The Law School of the Future
Alston & Bird Professor of Law and Political Science, Duke University
Founding Dean, University of California, Irvine, School of Law (This is based on an article I wrote for the Daily Journal)
What will law school be like in 25 years? If the past predicts the future, there is little reason for optimism. I began law school in 1975 and law schools are remarkably unchanged over the last 30 plus years. Law schools still teach most courses in relatively large classes and emphasize reading of cases as a way of learning legal doctrine. Actually, this method of teaching is very successful at instructing law students in the substance of many areas of law and at developing skills of legal analysis.
But law schools do a poor job of teaching other skills. Few law students graduate ready to interview clients, draft contracts, negotiate deals, or argue in a court. Nor do most law students leave law school with other than a cursory understanding of economics or psychology or other disciplines that inform the law and that lawyers often use in their work.
What attracted me to being the dean of the new law school at the University of California, Irvine is the chance to create a law school for the 21st century. We have the enormous advantage of doing so at a wonderful university with a commitment of substantial resources by Chancellor Michael Drake and Provost Michael Gottfredson.
All too often when law school faculties discuss curricular reform it is about what courses to put in or take out of the first year. For example, I have been part of endless discussion of whether Constitutional Law should be in the first year curriculum and, if so, what aspects of it should be there. A trendy current innovation is putting International Law in the first year. Ultimately, little turns on which substantive law courses are in the first year as opposed to the upper level curriculum. Changing these around isn’t meaningful curricular reform.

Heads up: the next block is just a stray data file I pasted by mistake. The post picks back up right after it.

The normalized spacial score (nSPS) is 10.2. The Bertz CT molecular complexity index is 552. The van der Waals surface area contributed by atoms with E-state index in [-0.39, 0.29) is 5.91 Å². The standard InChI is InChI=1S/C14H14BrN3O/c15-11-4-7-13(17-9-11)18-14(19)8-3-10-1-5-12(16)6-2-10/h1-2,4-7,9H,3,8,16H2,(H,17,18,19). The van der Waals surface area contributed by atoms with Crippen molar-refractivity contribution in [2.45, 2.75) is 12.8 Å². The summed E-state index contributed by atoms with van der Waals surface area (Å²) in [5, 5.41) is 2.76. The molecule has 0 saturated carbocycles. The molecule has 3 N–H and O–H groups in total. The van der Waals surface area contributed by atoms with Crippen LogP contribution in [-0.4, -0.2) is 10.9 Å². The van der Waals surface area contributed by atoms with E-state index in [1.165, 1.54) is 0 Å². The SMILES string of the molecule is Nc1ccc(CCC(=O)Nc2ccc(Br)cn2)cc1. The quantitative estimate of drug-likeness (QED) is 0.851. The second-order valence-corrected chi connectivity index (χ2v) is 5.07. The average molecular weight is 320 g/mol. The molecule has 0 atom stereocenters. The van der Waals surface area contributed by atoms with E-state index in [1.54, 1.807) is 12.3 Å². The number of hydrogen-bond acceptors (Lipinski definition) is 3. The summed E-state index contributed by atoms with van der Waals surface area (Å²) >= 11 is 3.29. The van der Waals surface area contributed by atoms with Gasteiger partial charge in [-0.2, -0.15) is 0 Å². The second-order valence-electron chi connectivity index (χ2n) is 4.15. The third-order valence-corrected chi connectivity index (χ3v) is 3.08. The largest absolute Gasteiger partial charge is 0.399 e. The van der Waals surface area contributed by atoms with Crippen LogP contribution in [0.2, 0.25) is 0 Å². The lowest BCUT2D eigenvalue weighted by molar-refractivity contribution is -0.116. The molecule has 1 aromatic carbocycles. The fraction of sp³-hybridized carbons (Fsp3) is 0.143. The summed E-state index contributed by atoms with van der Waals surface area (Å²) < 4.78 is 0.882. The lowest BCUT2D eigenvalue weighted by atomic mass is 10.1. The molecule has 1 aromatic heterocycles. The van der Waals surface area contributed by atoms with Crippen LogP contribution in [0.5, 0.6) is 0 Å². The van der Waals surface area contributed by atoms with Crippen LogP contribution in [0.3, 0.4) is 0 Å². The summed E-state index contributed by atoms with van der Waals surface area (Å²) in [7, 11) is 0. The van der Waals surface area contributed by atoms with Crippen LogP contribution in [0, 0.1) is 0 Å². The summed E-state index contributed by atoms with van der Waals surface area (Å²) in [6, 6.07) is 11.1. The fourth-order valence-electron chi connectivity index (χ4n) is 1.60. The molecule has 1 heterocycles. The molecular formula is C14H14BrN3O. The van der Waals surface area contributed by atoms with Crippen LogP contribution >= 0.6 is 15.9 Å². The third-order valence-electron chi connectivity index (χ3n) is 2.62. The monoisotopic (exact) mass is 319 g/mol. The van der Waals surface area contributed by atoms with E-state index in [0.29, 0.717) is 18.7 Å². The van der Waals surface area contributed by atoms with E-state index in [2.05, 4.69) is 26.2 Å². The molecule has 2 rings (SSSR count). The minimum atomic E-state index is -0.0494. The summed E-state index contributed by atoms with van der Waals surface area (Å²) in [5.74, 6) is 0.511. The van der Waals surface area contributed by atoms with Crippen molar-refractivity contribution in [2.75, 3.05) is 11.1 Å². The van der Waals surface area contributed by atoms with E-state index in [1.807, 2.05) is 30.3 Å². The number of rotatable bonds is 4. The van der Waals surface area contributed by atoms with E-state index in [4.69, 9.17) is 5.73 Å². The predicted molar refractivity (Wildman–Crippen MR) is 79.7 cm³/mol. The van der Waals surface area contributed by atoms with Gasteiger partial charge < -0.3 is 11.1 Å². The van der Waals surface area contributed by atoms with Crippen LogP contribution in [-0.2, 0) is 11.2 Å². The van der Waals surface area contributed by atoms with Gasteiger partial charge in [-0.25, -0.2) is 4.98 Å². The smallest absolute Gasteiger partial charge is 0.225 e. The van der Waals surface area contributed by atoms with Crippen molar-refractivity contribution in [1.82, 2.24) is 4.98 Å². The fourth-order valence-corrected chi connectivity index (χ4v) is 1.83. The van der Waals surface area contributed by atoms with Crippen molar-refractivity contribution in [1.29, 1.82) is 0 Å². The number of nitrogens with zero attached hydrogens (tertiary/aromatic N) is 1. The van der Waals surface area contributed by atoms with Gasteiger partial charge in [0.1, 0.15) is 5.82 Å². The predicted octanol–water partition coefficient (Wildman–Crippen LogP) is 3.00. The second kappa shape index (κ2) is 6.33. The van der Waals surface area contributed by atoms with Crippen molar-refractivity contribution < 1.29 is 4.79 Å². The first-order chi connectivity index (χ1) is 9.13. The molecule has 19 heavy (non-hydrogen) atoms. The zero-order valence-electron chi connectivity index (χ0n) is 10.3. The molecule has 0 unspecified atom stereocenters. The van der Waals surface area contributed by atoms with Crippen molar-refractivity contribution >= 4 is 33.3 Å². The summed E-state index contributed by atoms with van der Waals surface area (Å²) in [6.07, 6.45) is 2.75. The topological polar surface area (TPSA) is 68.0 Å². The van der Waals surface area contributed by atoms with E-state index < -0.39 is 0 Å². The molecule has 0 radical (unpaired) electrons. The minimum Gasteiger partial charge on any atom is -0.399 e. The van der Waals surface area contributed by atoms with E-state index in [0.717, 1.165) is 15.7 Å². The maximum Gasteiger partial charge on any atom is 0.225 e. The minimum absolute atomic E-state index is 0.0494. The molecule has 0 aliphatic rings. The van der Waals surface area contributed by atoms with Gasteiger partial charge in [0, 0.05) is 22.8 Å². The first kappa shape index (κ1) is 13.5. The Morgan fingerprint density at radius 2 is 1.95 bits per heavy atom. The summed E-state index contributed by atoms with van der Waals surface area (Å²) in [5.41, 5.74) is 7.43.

My vision for a law school of the 21st century, and for our new law school in particular, has two key components: experiential learning and interdisciplinary learning. I also want to make sure that there are more opportunities for students to have smaller classes, especially in the first year. For example, I think that it is essential that all students have one course in a “small section” during both the fall and spring of the first year. In this course, there should be multiple evaluations of students’ work, rather than the usual one exam at the end of the semester with no feedback.
Experiential learning is crucial to doing a better job of training lawyers. In this way, law schools can benefit greatly from the example of medical schools which have medical students seeing patients as a core aspect of their education. I always have been baffled why medical schools realize that training doctors requires having their students see patients, while law schools believe that they can train lawyers who never see a client while in law school.
There are many ways that law schools can do a better job of experiential learning. I would require that every law student have a clinical experience or the equivalent. Clinics might focus on transactions, such as a clinic to help small businesses, or on administrative proceedings, such as an immigration clinic, or on litigation, such as a criminal defense clinic. Clinics can focus on literally every area of the curriculum. But the key is to ensure that all students have the experience of practicing law under close supervision.
Also, all students should be required to take courses that teach legal skills, whether it is drafting of documents, or negotiations, or advocacy. Last semester, I taught a large class on Federal Practice of Civil Rights and required the students to draft a complaint, develop a discovery plan, and engage in a negotiation. All students should have multiple experiences of this sort in law school.